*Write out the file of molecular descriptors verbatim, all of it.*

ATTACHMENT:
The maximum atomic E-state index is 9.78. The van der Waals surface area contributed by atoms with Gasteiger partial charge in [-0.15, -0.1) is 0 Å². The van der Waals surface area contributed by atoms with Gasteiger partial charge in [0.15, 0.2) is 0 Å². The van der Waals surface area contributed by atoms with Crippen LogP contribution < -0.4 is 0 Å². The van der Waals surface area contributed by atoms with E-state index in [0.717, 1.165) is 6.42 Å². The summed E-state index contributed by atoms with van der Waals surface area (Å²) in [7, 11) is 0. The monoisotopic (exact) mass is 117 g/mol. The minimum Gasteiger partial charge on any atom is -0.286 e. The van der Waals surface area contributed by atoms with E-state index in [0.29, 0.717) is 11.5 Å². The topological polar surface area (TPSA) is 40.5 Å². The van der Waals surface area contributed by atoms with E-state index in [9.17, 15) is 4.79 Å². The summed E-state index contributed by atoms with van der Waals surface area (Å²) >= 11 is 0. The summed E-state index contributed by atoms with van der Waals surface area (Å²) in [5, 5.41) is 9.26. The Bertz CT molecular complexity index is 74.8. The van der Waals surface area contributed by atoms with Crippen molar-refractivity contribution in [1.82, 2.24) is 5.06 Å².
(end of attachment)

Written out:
The maximum atomic E-state index is 9.78. The van der Waals surface area contributed by atoms with Gasteiger partial charge in [-0.15, -0.1) is 0 Å². The van der Waals surface area contributed by atoms with Gasteiger partial charge in [0.15, 0.2) is 0 Å². The van der Waals surface area contributed by atoms with Crippen LogP contribution < -0.4 is 0 Å². The van der Waals surface area contributed by atoms with E-state index in [0.717, 1.165) is 6.42 Å². The summed E-state index contributed by atoms with van der Waals surface area (Å²) in [7, 11) is 0. The monoisotopic (exact) mass is 117 g/mol. The minimum Gasteiger partial charge on any atom is -0.286 e. The van der Waals surface area contributed by atoms with E-state index in [0.29, 0.717) is 11.5 Å². The topological polar surface area (TPSA) is 40.5 Å². The van der Waals surface area contributed by atoms with E-state index in [9.17, 15) is 4.79 Å². The summed E-state index contributed by atoms with van der Waals surface area (Å²) >= 11 is 0. The summed E-state index contributed by atoms with van der Waals surface area (Å²) in [5, 5.41) is 9.26. The Bertz CT molecular complexity index is 74.8. The van der Waals surface area contributed by atoms with Crippen molar-refractivity contribution in [1.82, 2.24) is 5.06 Å².